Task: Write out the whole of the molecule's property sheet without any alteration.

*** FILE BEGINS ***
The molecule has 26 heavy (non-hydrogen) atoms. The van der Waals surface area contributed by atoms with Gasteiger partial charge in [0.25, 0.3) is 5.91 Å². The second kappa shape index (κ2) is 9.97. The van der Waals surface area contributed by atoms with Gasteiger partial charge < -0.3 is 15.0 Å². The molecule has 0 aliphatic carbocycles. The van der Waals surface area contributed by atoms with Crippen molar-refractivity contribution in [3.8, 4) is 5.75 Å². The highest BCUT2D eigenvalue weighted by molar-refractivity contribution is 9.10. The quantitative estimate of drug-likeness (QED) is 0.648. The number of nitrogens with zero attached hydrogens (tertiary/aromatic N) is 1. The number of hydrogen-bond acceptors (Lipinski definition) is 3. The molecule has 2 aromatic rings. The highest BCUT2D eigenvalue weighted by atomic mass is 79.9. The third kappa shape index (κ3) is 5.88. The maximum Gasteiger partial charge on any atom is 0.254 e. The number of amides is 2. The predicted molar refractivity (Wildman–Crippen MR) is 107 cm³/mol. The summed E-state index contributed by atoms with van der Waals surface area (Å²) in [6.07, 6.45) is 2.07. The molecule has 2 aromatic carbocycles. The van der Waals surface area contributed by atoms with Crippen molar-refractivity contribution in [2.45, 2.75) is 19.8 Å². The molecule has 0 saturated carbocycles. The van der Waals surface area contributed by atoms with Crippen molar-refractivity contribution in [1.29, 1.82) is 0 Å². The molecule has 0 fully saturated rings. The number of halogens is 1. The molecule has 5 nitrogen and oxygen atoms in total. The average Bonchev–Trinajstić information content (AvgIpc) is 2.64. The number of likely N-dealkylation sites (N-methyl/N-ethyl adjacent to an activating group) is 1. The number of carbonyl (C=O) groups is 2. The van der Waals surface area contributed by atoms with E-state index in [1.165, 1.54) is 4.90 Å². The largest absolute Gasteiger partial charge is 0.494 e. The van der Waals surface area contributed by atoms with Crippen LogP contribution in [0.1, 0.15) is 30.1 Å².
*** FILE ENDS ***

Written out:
The molecule has 26 heavy (non-hydrogen) atoms. The van der Waals surface area contributed by atoms with Gasteiger partial charge in [0.25, 0.3) is 5.91 Å². The second kappa shape index (κ2) is 9.97. The van der Waals surface area contributed by atoms with Gasteiger partial charge < -0.3 is 15.0 Å². The molecule has 0 aliphatic carbocycles. The van der Waals surface area contributed by atoms with Crippen molar-refractivity contribution in [3.8, 4) is 5.75 Å². The highest BCUT2D eigenvalue weighted by molar-refractivity contribution is 9.10. The quantitative estimate of drug-likeness (QED) is 0.648. The number of nitrogens with zero attached hydrogens (tertiary/aromatic N) is 1. The number of hydrogen-bond acceptors (Lipinski definition) is 3. The molecule has 2 aromatic rings. The highest BCUT2D eigenvalue weighted by atomic mass is 79.9. The third kappa shape index (κ3) is 5.88. The maximum Gasteiger partial charge on any atom is 0.254 e. The number of amides is 2. The predicted molar refractivity (Wildman–Crippen MR) is 107 cm³/mol. The summed E-state index contributed by atoms with van der Waals surface area (Å²) in [6.07, 6.45) is 2.07. The molecule has 2 aromatic carbocycles. The van der Waals surface area contributed by atoms with Crippen molar-refractivity contribution in [2.45, 2.75) is 19.8 Å². The molecule has 0 saturated carbocycles. The van der Waals surface area contributed by atoms with Crippen molar-refractivity contribution in [1.29, 1.82) is 0 Å². The molecule has 0 fully saturated rings. The number of halogens is 1. The molecule has 5 nitrogen and oxygen atoms in total. The average Bonchev–Trinajstić information content (AvgIpc) is 2.64. The number of likely N-dealkylation sites (N-methyl/N-ethyl adjacent to an activating group) is 1. The number of carbonyl (C=O) groups is 2. The van der Waals surface area contributed by atoms with E-state index in [1.165, 1.54) is 4.90 Å². The largest absolute Gasteiger partial charge is 0.494 e. The van der Waals surface area contributed by atoms with Crippen LogP contribution in [0.1, 0.15) is 30.1 Å².